China uses collective punishment to silence dissidents

Families of government critics being persecuted by CCP, provincial government leaders

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Wang Liqin calls for release of husband. (<a href="http://wqw2010.blogspot.com/2020/09/blog-post_6.html" target="_blank">維權網</a> photo; Twitter, <a href="https://twitter.com/0530Wlq?ref_src=twsrc%5Etfw%7Ctwcamp%5Etweetembed%7Ctwterm%5E1303830850346328065%7Ctwgr%5Eshare_3&ref_url=https%3A%2F%2Fwww.thestandnews.com%2Fchina%2FE4B8ADE59C8BE795B0E8A68BE8A9A9E4BABAE78E8BE8978FE5A4ABE5A9A6E8A2ABE68C87E785BDE58B95E9A19BE8A686E8A2ABE68D95-E5AEB6E4BABAE8A2ABE585ACE5AE89E582B3E5969AE5BE8CE4BAA6E5A4B1E881AF%2F" target="_blank">@0530Wlq</a> photo)

Wang Liqin calls for release of husband. (維權網 photo; Twitter, @0530Wlq photo)

TAIWAN (Taiwan News) — China's local authorities are engaged in a competition to prove who is most loyal to the Chinese Communist Party (CCP), detaining dissidents and putting their family members under strict surveillance.

On July 24, Wang Liqin (王利芹), the wife of Chinese poet Wang Cang (王藏), was arrested by Yunnan Province police after drawing attention to her husband's plight online. He was detained in May for "inciting subversion of state power."

After the arrest, police continued to keep a close watch on the family, including the four children who are now being taken care of by their grandmother. On Wednesday (Sept. 9), Wang Liqin's younger sister disappeared after being summoned by police.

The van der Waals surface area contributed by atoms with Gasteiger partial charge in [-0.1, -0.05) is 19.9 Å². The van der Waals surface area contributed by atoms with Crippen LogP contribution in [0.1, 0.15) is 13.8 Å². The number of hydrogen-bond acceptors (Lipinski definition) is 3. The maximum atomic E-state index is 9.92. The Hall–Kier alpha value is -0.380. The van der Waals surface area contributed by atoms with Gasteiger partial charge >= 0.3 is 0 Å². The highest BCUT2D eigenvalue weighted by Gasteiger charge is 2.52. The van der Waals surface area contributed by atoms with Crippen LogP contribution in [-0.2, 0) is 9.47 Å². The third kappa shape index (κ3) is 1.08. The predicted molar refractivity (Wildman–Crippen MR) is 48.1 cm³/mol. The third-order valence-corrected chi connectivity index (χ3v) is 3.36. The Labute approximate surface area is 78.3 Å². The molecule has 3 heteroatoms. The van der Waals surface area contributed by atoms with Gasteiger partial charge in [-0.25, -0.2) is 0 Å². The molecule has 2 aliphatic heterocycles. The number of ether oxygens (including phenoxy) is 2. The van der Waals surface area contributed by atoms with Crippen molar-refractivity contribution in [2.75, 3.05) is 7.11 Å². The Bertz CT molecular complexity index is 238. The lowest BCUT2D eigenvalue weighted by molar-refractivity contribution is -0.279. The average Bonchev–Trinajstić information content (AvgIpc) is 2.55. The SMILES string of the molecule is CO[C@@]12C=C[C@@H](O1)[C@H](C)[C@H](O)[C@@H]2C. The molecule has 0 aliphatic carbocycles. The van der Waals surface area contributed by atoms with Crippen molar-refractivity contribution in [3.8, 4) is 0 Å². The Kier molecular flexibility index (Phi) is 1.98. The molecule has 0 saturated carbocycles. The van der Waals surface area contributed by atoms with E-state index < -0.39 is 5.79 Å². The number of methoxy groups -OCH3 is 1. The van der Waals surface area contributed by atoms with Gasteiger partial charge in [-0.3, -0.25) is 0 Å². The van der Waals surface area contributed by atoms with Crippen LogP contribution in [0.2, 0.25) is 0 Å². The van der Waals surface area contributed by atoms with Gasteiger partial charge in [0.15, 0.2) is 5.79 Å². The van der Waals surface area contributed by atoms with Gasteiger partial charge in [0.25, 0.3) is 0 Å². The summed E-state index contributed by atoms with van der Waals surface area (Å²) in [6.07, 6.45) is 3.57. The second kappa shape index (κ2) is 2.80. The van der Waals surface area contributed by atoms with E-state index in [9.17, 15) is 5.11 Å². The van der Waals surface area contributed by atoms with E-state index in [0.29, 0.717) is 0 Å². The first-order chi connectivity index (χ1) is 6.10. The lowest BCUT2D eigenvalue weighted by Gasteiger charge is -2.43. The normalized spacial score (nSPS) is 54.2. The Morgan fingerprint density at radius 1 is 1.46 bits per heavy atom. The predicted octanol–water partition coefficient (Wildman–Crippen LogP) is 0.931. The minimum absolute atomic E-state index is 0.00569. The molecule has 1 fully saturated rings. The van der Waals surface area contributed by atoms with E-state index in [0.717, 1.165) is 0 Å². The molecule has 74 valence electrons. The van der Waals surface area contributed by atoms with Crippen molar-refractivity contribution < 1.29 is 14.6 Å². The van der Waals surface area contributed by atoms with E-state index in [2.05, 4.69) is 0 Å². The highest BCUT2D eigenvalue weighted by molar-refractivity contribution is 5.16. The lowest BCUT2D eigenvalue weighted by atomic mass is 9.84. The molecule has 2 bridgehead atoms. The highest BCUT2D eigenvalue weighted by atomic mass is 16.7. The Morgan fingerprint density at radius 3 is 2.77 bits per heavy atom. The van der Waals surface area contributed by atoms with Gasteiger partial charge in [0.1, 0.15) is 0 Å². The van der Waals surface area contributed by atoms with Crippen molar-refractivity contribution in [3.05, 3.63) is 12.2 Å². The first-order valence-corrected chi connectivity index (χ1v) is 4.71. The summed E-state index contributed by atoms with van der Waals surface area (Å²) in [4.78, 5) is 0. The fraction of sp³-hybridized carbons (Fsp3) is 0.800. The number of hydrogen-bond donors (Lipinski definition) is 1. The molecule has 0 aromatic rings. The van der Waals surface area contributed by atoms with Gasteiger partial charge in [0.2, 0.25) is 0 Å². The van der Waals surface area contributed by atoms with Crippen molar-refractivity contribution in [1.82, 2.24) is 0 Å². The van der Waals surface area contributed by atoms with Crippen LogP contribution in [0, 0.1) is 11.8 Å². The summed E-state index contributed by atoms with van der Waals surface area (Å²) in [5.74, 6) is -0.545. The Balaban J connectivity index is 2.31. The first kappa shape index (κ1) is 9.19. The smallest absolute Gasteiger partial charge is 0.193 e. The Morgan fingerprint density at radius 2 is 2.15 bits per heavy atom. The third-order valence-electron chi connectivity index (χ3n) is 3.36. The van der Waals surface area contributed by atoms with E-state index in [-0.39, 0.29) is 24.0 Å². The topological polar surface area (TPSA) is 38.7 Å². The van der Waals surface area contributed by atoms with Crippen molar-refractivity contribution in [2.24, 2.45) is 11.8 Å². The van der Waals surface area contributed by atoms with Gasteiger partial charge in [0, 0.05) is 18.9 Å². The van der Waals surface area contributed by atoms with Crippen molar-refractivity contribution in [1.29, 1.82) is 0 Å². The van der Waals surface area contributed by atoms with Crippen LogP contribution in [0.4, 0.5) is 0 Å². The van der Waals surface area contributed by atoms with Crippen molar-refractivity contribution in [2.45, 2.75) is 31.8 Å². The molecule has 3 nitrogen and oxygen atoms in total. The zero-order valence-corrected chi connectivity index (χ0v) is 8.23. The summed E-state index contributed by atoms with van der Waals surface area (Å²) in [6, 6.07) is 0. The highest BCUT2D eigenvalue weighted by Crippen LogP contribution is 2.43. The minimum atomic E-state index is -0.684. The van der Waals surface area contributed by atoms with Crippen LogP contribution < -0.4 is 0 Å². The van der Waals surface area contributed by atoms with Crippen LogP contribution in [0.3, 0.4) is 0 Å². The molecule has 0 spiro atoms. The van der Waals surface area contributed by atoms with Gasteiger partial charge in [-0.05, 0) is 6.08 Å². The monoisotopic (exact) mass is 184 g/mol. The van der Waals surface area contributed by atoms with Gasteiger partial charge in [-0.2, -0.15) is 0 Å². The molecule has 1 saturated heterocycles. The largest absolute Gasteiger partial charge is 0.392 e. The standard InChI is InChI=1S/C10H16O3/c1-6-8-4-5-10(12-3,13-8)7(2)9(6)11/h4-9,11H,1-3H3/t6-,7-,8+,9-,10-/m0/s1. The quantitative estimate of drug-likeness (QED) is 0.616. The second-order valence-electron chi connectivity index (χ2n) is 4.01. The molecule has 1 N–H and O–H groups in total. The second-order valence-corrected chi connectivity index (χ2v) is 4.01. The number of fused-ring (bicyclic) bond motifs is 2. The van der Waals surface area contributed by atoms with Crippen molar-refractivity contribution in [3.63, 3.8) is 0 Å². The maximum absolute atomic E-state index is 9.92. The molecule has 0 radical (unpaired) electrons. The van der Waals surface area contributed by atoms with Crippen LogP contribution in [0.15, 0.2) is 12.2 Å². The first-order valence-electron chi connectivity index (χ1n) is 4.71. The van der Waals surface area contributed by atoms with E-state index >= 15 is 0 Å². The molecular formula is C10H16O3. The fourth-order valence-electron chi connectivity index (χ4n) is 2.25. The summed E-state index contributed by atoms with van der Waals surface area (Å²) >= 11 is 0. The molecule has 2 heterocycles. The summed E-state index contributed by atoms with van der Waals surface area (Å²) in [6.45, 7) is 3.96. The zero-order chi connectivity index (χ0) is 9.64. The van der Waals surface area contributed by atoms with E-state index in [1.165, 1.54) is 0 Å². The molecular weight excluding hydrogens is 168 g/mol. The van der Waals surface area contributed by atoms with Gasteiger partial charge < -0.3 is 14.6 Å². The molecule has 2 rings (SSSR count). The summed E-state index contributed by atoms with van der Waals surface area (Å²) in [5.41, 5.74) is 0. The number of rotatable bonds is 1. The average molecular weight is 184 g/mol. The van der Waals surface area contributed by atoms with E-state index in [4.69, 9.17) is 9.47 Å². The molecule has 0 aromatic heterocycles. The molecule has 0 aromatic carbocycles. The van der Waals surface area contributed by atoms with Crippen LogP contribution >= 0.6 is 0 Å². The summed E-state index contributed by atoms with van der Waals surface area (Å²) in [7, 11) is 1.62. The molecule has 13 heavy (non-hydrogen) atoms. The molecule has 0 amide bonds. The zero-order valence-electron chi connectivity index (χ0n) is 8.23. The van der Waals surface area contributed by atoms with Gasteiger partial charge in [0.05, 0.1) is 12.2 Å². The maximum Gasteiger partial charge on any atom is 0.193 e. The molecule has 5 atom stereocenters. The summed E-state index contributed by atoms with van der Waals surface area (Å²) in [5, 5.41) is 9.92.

The younger sister had disclosed how the local authorities treated her sister and family, which gained a lot of public attention, RFA reported. The agency said her disappearance shows that local authorities want to ensure a media blackout regarding the Wangs.

Wang Cang began publishing poems on the internet under the pen name "Little Prince" in 2003. He has been an outspoken critic of authoritarian rule.

Between 2014-2015, he was detained and reportedly tortured for nine months in Beijing because of his support for Hong Kong's "Umbrella Revolution," Uyghur scholar Ilham Tohti, and criticizing the Cultural Revolution.

Beijing-based human rights activist Hu Jia (胡佳) said this collective punishment shows how local governments are handling dissidents.

"Chinese provinces are competing to see which one has the latest and most effective way to safeguard national security. They arrest whoever opposes the government, as well as family members who choose to make their voices heard," Hu told RFA.

Poet Wang Cang's family disclosed his illegal detention by Yunnan police.